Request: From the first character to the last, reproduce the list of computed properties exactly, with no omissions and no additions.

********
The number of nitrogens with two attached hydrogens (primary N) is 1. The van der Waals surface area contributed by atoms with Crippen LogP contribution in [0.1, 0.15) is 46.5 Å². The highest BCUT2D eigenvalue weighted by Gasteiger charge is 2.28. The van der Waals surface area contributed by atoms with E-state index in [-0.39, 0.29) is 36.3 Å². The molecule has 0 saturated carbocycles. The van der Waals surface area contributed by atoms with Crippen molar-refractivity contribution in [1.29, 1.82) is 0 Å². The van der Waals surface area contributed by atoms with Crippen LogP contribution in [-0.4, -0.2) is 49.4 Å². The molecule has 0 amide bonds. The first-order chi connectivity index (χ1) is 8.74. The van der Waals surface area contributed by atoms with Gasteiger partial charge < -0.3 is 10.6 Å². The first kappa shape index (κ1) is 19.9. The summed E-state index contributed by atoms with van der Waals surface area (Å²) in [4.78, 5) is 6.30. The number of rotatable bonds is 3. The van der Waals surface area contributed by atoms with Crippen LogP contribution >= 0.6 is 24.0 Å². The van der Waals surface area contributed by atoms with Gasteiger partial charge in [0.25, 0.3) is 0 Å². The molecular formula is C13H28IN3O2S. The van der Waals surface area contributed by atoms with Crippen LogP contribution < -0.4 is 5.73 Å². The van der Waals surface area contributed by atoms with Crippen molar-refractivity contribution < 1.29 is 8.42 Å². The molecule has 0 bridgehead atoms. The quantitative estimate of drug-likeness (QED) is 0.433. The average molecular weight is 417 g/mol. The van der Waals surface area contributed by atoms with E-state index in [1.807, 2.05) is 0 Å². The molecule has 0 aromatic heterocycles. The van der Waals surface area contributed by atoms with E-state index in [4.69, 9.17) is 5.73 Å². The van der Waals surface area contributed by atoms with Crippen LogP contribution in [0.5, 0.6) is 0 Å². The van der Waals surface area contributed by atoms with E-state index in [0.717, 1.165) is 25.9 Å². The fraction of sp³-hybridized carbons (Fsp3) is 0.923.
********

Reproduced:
The number of nitrogens with two attached hydrogens (primary N) is 1. The van der Waals surface area contributed by atoms with Crippen LogP contribution in [0.1, 0.15) is 46.5 Å². The highest BCUT2D eigenvalue weighted by Gasteiger charge is 2.28. The van der Waals surface area contributed by atoms with E-state index in [-0.39, 0.29) is 36.3 Å². The molecule has 0 saturated carbocycles. The van der Waals surface area contributed by atoms with Crippen molar-refractivity contribution in [1.29, 1.82) is 0 Å². The van der Waals surface area contributed by atoms with Crippen LogP contribution in [-0.4, -0.2) is 49.4 Å². The molecule has 0 amide bonds. The first-order chi connectivity index (χ1) is 8.74. The van der Waals surface area contributed by atoms with Gasteiger partial charge < -0.3 is 10.6 Å². The first kappa shape index (κ1) is 19.9. The summed E-state index contributed by atoms with van der Waals surface area (Å²) in [4.78, 5) is 6.30. The number of rotatable bonds is 3. The van der Waals surface area contributed by atoms with Crippen LogP contribution >= 0.6 is 24.0 Å². The van der Waals surface area contributed by atoms with Gasteiger partial charge in [0.25, 0.3) is 0 Å². The molecular formula is C13H28IN3O2S. The van der Waals surface area contributed by atoms with Crippen LogP contribution < -0.4 is 5.73 Å². The van der Waals surface area contributed by atoms with Crippen molar-refractivity contribution < 1.29 is 8.42 Å². The molecule has 0 bridgehead atoms. The quantitative estimate of drug-likeness (QED) is 0.433. The average molecular weight is 417 g/mol. The van der Waals surface area contributed by atoms with E-state index in [1.807, 2.05) is 0 Å². The molecule has 0 aromatic heterocycles. The van der Waals surface area contributed by atoms with E-state index in [4.69, 9.17) is 5.73 Å². The van der Waals surface area contributed by atoms with Crippen LogP contribution in [0.5, 0.6) is 0 Å². The van der Waals surface area contributed by atoms with E-state index in [0.717, 1.165) is 25.9 Å². The fraction of sp³-hybridized carbons (Fsp3) is 0.923.